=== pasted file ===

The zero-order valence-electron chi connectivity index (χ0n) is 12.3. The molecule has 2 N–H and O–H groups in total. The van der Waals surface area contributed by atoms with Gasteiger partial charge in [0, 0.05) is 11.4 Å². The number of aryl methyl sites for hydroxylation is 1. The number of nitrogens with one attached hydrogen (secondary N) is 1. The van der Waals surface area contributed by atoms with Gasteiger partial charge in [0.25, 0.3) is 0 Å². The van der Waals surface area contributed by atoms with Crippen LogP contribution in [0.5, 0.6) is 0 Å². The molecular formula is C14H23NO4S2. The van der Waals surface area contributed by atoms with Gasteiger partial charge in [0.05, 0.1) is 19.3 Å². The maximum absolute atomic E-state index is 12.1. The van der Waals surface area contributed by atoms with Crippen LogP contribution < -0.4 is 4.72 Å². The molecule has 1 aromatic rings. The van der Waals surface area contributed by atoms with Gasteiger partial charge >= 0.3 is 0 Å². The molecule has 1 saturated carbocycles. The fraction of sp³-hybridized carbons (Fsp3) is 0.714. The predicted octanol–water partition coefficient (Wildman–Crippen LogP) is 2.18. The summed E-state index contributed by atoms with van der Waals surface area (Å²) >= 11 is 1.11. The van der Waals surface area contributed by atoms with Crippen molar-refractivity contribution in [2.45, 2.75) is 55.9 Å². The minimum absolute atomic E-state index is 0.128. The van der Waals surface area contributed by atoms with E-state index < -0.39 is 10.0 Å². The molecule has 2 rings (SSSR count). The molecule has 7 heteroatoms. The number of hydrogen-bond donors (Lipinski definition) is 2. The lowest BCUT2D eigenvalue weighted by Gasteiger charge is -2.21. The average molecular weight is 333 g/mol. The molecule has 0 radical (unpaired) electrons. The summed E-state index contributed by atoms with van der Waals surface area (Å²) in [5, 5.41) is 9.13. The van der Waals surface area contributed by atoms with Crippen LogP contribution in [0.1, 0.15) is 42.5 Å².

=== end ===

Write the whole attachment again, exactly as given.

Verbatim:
The zero-order valence-electron chi connectivity index (χ0n) is 12.3. The molecule has 2 N–H and O–H groups in total. The van der Waals surface area contributed by atoms with Gasteiger partial charge in [0, 0.05) is 11.4 Å². The number of aryl methyl sites for hydroxylation is 1. The number of nitrogens with one attached hydrogen (secondary N) is 1. The van der Waals surface area contributed by atoms with Gasteiger partial charge in [0.25, 0.3) is 0 Å². The van der Waals surface area contributed by atoms with Crippen LogP contribution in [0.5, 0.6) is 0 Å². The molecular formula is C14H23NO4S2. The van der Waals surface area contributed by atoms with Gasteiger partial charge in [0.05, 0.1) is 19.3 Å². The maximum absolute atomic E-state index is 12.1. The van der Waals surface area contributed by atoms with Crippen LogP contribution < -0.4 is 4.72 Å². The molecule has 1 aromatic rings. The van der Waals surface area contributed by atoms with Gasteiger partial charge >= 0.3 is 0 Å². The molecule has 1 saturated carbocycles. The fraction of sp³-hybridized carbons (Fsp3) is 0.714. The predicted octanol–water partition coefficient (Wildman–Crippen LogP) is 2.18. The summed E-state index contributed by atoms with van der Waals surface area (Å²) >= 11 is 1.11. The van der Waals surface area contributed by atoms with Crippen molar-refractivity contribution in [2.45, 2.75) is 55.9 Å². The minimum absolute atomic E-state index is 0.128. The van der Waals surface area contributed by atoms with E-state index < -0.39 is 10.0 Å². The molecule has 2 rings (SSSR count). The molecule has 7 heteroatoms. The number of hydrogen-bond donors (Lipinski definition) is 2. The lowest BCUT2D eigenvalue weighted by Gasteiger charge is -2.21. The average molecular weight is 333 g/mol. The molecule has 0 radical (unpaired) electrons. The summed E-state index contributed by atoms with van der Waals surface area (Å²) in [5, 5.41) is 9.13. The van der Waals surface area contributed by atoms with Crippen LogP contribution in [0.1, 0.15) is 42.5 Å².